Then I wondered what Dr. King’s sermons must have been like, so I yet again put my trust in the Google.
I found the text of his sermon at the National Cathedral of 31 March 1968, entitled “Remaining Awake through a Great Revolution.” This sermon amazed me in its similarity to much of what Rudolf Steiner said about consciousness, nationalism, and brotherhood in economics.
This struck me as profound and still a lesson we need to learn, thirty years later:
Through our scientific and technological genius, we have made of this world a neighborhood and yet we have not had the ethical commitment to make of it a brotherhood. But somehow, and in some way, we have got to do this. We must all learn to live together as brothers or we will all perish together as fools. We are tied together in the single garment of destiny, caught in an inescapable network of mutuality. And whatever affects one directly affects all indirectly. For some strange reason I can never be what I ought to be until you are what you ought to be. And you can never be what you ought to be until I am what I ought to be. This is the way God’s universe is made; this is the way it is structured.
And then this from later in the sermon, which if we but change a few proper names is eerily applicable still today:
[The Vietnam War] has put us in a position of appearing to the world as an arrogant nation. And here we are ten thousand miles away from home fighting for the so-called freedom of the Vietnamese people when we have not even put our own house in order. And we force young black men and young white men to fight and kill in brutal solidarity. Yet when they come back home that can’t hardly live on the same block together.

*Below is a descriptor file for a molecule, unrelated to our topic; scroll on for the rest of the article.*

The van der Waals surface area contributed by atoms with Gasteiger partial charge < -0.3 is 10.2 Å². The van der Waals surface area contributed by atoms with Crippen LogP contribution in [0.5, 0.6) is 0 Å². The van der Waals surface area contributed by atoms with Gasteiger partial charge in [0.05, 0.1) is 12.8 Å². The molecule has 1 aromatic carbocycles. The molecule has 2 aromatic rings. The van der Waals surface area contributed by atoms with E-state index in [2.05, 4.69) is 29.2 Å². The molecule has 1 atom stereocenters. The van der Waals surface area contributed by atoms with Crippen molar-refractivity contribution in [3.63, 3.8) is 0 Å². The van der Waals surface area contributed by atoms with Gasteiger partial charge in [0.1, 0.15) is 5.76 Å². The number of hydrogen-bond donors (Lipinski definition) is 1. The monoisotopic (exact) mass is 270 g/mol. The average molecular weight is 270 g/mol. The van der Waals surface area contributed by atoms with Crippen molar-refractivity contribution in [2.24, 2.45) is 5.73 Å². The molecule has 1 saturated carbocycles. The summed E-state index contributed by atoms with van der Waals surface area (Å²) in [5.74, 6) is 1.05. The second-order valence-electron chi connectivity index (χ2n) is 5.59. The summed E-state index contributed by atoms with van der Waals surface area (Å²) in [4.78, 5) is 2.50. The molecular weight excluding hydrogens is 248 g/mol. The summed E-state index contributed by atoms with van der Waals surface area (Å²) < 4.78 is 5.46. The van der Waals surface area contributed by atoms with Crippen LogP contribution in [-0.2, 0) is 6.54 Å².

The judgment of God is upon us today. And we could go right down the line and see that something must be done—and something must be done quickly. We have alienated ourselves from other nations so we end up morally and politically isolated in the world. There is not a single major ally of the United States of America that would dare send a troop to Vietnam, and so the only friends that we have now are a few client-nations like Taiwan, Thailand, South Korea, and a few others.
I hope that we are approaching the day when the content of our characters matters most. I hope we are approaching the day when the United States can find some sort of moral compass. I hope that we can continue to work toward one goal King gave in his “I Have a Dream” speech: “Again and again, we must rise to the majestic heights of meeting physical force with soul force.”
To close, words from the National Cathedral sermon on hope:
Let me close by saying that we have difficult days ahead in the struggle for justice and peace, but I will not yield to a politic of despair. I’m going to maintain hope as we come to Washington in this campaign. The cards are stacked against us. This time we will really confront a Goliath. God grant that we will be that David of truth set out against the Goliath of injustice, the Goliath of neglect, the Goliath of refusing to deal with the problems, and go on with the determination to make America the truly great America that it is called to be.
* Yes, the kids sat through the 17-minute speech. Mostly. We had wanted to volunteer today at the Idaho Food Bank, but the minimum age is 7 in the warehouse, so we’ll have to wait until SillyBilly’s next birthday. The kids asked to celebrate MLK Day in some way, so I thought we would go right to the source.